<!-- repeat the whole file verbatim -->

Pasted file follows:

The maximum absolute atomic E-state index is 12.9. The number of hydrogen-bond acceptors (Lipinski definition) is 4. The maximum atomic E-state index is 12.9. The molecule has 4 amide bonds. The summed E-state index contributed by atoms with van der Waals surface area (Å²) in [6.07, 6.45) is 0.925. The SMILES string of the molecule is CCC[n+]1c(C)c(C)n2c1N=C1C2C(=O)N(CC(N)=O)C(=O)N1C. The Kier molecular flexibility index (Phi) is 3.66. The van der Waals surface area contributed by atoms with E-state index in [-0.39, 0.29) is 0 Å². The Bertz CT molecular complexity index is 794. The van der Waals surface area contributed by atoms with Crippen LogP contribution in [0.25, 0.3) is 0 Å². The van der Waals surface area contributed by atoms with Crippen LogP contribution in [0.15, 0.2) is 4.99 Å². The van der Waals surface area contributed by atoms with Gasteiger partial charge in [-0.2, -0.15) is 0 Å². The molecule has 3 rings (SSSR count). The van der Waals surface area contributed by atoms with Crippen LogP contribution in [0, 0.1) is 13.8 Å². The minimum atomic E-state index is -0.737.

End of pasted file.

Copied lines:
The maximum absolute atomic E-state index is 12.9. The number of hydrogen-bond acceptors (Lipinski definition) is 4. The maximum atomic E-state index is 12.9. The molecule has 4 amide bonds. The summed E-state index contributed by atoms with van der Waals surface area (Å²) in [6.07, 6.45) is 0.925. The SMILES string of the molecule is CCC[n+]1c(C)c(C)n2c1N=C1C2C(=O)N(CC(N)=O)C(=O)N1C. The Kier molecular flexibility index (Phi) is 3.66. The van der Waals surface area contributed by atoms with E-state index in [-0.39, 0.29) is 0 Å². The Bertz CT molecular complexity index is 794. The van der Waals surface area contributed by atoms with Crippen LogP contribution in [0.25, 0.3) is 0 Å². The van der Waals surface area contributed by atoms with Crippen LogP contribution in [0.15, 0.2) is 4.99 Å². The van der Waals surface area contributed by atoms with Gasteiger partial charge in [-0.2, -0.15) is 0 Å². The molecule has 3 rings (SSSR count). The van der Waals surface area contributed by atoms with Crippen LogP contribution in [0, 0.1) is 13.8 Å². The minimum atomic E-state index is -0.737.